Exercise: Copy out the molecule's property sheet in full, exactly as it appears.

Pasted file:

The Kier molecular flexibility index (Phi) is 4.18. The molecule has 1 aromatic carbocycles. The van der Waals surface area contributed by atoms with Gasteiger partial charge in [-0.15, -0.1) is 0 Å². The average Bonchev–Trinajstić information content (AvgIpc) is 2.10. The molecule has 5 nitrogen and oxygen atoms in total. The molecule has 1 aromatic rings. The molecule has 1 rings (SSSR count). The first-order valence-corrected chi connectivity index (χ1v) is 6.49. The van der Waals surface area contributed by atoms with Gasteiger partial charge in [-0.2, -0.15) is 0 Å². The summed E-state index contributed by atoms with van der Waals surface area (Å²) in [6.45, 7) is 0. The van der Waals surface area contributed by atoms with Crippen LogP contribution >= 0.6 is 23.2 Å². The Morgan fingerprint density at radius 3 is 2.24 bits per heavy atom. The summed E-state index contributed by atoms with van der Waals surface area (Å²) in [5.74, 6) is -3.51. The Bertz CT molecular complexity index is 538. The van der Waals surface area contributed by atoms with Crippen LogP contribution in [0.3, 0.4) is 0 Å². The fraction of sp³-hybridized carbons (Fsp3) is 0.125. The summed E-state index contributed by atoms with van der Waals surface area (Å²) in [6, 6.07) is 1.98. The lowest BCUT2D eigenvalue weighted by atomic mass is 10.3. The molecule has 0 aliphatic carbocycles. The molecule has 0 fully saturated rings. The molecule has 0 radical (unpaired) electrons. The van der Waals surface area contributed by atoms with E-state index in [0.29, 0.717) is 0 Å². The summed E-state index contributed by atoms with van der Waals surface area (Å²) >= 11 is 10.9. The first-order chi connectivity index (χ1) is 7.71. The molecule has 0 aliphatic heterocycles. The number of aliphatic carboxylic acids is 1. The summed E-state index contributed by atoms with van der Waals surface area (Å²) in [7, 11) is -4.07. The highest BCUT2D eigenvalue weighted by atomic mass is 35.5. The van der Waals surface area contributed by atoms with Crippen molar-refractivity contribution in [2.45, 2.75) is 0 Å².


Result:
The Kier molecular flexibility index (Phi) is 4.18. The molecule has 1 aromatic carbocycles. The van der Waals surface area contributed by atoms with Gasteiger partial charge in [-0.15, -0.1) is 0 Å². The average Bonchev–Trinajstić information content (AvgIpc) is 2.10. The molecule has 5 nitrogen and oxygen atoms in total. The molecule has 1 aromatic rings. The molecule has 1 rings (SSSR count). The first-order valence-corrected chi connectivity index (χ1v) is 6.49. The van der Waals surface area contributed by atoms with Gasteiger partial charge in [-0.2, -0.15) is 0 Å². The summed E-state index contributed by atoms with van der Waals surface area (Å²) in [6.45, 7) is 0. The van der Waals surface area contributed by atoms with Crippen LogP contribution >= 0.6 is 23.2 Å². The Morgan fingerprint density at radius 3 is 2.24 bits per heavy atom. The summed E-state index contributed by atoms with van der Waals surface area (Å²) in [5.74, 6) is -3.51. The Bertz CT molecular complexity index is 538. The van der Waals surface area contributed by atoms with Crippen LogP contribution in [0.3, 0.4) is 0 Å². The fraction of sp³-hybridized carbons (Fsp3) is 0.125. The summed E-state index contributed by atoms with van der Waals surface area (Å²) in [6, 6.07) is 1.98. The lowest BCUT2D eigenvalue weighted by atomic mass is 10.3. The molecule has 0 aliphatic carbocycles. The molecule has 0 fully saturated rings. The molecule has 0 radical (unpaired) electrons. The van der Waals surface area contributed by atoms with E-state index in [0.29, 0.717) is 0 Å². The summed E-state index contributed by atoms with van der Waals surface area (Å²) >= 11 is 10.9. The first-order chi connectivity index (χ1) is 7.71. The molecule has 0 aliphatic heterocycles. The number of aliphatic carboxylic acids is 1. The summed E-state index contributed by atoms with van der Waals surface area (Å²) in [7, 11) is -4.07. The highest BCUT2D eigenvalue weighted by atomic mass is 35.5. The van der Waals surface area contributed by atoms with Crippen molar-refractivity contribution in [2.45, 2.75) is 0 Å².